More than 25 million people suffer from pelvic floor disorders. A pelvic floor disorder is a broad term that describes a number of conditions that originate in the pelvic region.
Men and women both have a pelvic floor. In men, the pelvic floor refers to the muscles, tissues and nerves that support the bladder, rectum and other pelvic organs. In women, the pelvic floor refers to the muscles, ligaments and connective tissues and nerves that support the bladder, uterus, vagina and rectum.
Even though most cases of pelvic floor disorders are treatable, many people never seek medical care due to embarrassment or misunderstanding.
We’re here to help.
Please contact one of our Pelvic Floor Centers for more information or to schedule an appointment.
The symptoms for Pelvic Floor disorders vary by type.
- Urinary incontinence: Urine leakage when you laugh, cough, sneeze, exercise or lift heavy objects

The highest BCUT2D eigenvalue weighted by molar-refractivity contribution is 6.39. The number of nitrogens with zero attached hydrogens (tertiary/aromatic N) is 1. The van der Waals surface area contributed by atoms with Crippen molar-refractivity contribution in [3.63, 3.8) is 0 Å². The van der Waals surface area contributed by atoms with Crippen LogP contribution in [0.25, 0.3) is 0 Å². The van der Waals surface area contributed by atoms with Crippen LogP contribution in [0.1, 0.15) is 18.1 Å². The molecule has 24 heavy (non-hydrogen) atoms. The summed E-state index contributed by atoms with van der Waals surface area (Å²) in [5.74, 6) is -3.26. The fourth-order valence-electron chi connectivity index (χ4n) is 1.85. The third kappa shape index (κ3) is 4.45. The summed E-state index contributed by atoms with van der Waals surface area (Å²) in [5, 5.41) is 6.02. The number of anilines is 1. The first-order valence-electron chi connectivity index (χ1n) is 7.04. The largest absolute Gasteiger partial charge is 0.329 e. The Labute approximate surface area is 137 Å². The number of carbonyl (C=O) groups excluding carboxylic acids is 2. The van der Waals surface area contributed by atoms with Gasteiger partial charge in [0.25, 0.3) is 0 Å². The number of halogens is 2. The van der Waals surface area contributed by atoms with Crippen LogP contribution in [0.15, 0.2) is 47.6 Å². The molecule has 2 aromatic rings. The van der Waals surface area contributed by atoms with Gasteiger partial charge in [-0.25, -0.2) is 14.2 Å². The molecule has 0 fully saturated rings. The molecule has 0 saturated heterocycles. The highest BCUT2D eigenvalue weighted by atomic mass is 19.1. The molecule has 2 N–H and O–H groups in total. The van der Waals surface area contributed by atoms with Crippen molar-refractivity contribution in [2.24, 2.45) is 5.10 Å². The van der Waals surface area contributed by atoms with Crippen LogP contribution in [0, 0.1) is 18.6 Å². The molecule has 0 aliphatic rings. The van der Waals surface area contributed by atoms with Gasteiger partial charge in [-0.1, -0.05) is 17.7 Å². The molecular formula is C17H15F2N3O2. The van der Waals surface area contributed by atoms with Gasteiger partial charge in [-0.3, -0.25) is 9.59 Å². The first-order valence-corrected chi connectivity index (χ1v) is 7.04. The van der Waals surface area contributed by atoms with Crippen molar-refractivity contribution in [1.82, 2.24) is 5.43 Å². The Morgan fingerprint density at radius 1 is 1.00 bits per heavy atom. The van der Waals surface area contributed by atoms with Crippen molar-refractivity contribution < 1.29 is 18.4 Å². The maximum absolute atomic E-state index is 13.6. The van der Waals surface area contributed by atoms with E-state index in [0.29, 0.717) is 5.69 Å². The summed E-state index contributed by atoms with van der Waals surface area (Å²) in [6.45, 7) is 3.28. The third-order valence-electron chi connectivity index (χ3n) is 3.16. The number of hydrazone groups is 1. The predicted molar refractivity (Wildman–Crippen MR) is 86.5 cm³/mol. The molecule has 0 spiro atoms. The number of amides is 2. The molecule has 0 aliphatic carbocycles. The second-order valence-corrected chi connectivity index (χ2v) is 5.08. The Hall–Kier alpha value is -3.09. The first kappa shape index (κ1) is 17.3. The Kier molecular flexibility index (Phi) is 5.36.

- Urge incontinence: Inability to hold your urine in time to reach the bathroom; intense feeling like you must urinate more than 8 times in 24 hours
- Fecal incontinence: Leakage of liquid stool, gas or hard stool; feeling of urgency to get to the bathroom
- Functional bowel constipation: Difficulty having a bowel movement; needing to strain to have a bowel movement; feeling of abdominal discomfort, gas or bloating; hard or firm stools
- Pelvic organ prolapse: Discomfort or pressure feeling in the pelvic region; bulge near the opening of the vagina that worsen at the end of the day; vaginal bleeding; urinary incontinence; difficulty starting your stream or difficulty having a bowel movement
- Pelvic pain: Unexplained lower back pain; ongoing pain in your pelvic region, genitals or rectum; females experiencing pain during intercourse